Tomate de arbol translates directly as “tomato of the tree.” This edible fruit, otherwise known as the tamarillo, is a flowering shrub found throughout South America. Each egg-shaped fruit greatly resembles a tomato, with colors ranging from orange and yellow to deep red. The color depends on the strain.

The most recognizable form of tomate de arbol is the red fruit, which most closely resembles a tomato. Red fruits have a more acidic taste, while orange and yellow fruits tend to be sweeter. The fruit’s skin has a firm texture, and each individual fruit has more seeds than tomatoes.

The fruits contain a great deal of vitamin C, vitamin A, calcium, magnesium, iron, and fiber. As such, they confer a variety of health benefits. For people eating plant-based diets, the proteins are also ideal.

There are a number of ways the fruit is traditionally eaten. The flesh can be lightly sugared and chilled for use as a type of breakfast. You might also find this fruit made into compotes, or as an ingredient added to stews. In Colombia, it’s common to find fresh tamarillos blended with sugar and water to make juice. You can also find it in the form of a puree.

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Uchuvas are commonly called “yellow tomatoes” or “cape gooseberries.” They’re popular in many areas of the world, but most uchuvas are exported from Colombia. Traditionally, people will eat uchuvas fresh and raw. However, there are also a number of Colombian dishes made using uchuva as the main ingredient.

Because of the sweet and tangy flavor of the fruit, uchuvas are used in a number of Colombian desserts. You might find them in sweets, cheesecakes, and marmalades. Additionally, they’re often used as a component of spicy sauces or stuffed poultry.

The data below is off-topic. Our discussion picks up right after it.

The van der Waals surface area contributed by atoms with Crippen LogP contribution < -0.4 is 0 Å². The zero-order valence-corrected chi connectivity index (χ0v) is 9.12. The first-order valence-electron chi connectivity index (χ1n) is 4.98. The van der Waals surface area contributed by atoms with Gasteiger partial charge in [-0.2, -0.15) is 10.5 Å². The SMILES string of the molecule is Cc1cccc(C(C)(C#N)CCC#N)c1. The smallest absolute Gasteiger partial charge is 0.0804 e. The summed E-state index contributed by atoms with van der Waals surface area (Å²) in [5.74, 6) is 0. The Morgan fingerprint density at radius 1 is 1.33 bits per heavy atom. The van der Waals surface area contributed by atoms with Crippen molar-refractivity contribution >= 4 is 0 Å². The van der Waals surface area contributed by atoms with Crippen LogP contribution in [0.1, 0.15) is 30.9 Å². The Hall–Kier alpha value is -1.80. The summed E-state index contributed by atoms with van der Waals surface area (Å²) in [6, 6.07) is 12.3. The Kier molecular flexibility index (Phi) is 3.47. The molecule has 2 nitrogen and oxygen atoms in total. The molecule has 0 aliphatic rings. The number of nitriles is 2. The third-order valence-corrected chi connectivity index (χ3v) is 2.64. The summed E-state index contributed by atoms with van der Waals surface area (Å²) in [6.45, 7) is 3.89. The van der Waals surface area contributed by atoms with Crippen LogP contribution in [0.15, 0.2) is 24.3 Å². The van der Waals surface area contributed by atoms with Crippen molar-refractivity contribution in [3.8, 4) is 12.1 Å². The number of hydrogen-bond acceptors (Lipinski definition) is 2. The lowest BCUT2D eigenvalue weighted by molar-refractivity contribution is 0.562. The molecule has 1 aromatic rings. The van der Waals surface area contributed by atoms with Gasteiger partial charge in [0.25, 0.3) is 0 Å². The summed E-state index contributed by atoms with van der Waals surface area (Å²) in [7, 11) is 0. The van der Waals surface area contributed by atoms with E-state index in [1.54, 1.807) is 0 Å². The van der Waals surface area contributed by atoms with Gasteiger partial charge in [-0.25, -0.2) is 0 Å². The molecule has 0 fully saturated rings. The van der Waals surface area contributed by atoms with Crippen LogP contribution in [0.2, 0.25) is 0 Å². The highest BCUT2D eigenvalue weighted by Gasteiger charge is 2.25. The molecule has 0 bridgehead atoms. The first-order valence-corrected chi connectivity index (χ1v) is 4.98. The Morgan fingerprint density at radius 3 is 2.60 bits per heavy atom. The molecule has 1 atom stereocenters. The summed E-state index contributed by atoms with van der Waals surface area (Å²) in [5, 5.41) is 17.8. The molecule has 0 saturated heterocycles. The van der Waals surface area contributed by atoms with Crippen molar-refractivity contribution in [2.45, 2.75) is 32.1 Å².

The main nutritional benefit of uchuvas is the unusually high fiber content. One serving of the fruit has three times the fiber of a serving of prunes. In fact, uchuvas have the highest fiber content of any dried fruit you’re familiar with, including raisins, figs, and apricots.



Zapote is a small fruit, usually between one and three inches in diameter when ripe. The exterior rind is tough, but can be peeled away to reveal bright orange fresh. Zapote fruit has a taste similar to a fig’s sweetness, while the texture more closely resembles an avocado. At the center of the fruit, you’ll find a number of inedible black seeds.

In most cases, people will eat zapote fresh from their hands. It is traditional in Colombia to mix the fruit with water, sugar, ice, and milk to create an icy beverage. You might also find smoothies and custards with mashed zapote as a main ingredient. During the Colombian summer, many people will freeze the fruit and use it as a filling for ice cream.



A pitahaya is most commonly known in the United States as a dragon fruit. This fruit is produced by cacti that were originally native to Central America and northern South America. There are three main strains of pitahaya found throughout Colombia, all of which have leathery skin.

The white-fleshed pitahaya’s fruit is pink-skinned, but its flesh is white. This dragon fruit is the most commonly photographed. The red-fleshed pitahaya is red-skinned, with red flesh underneath. The last kind is the yellow pitahaya, which has yellow skin and white flesh.

Most people eat pitahaya by cutting it in half and eating the flesh inside. It has a taste similar to kiwi and melon, and it’s often found in tropical fruit salads. You can also find pitahaya juice, or pureed pitahaya.

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Where to Find Colombian Fruit

No matter what area of Colombia you’re staying in, you’re likely to find a local market. The size of these markets will vary depending on how populous the area is. They’re often full of farmers and local harvesters selling different types of fruit. Some fruits, like bananas, will be familiar to you. Others, like the ones on this list, might be new.

If you find yourself in Medellin, the largest fruit market is Miniorista Market. The vendors here sell nearly all fresh fruit found in the city, whether you see it on street corners or in restaurants. Many vendors will give you the opportunity to taste fruit before you buy it. Walking around a Colombian market is one of the best ways to become exposed to tastes you’ve never experienced before.

In Bogota, there’s another lively and large fruit market called Paloquemao where you’ll find street vendors selling all kinds of different fruit. There are some fruits that go in and out of season, but for the most part, Colombia’s tropical climate means fruit is accessible year-round.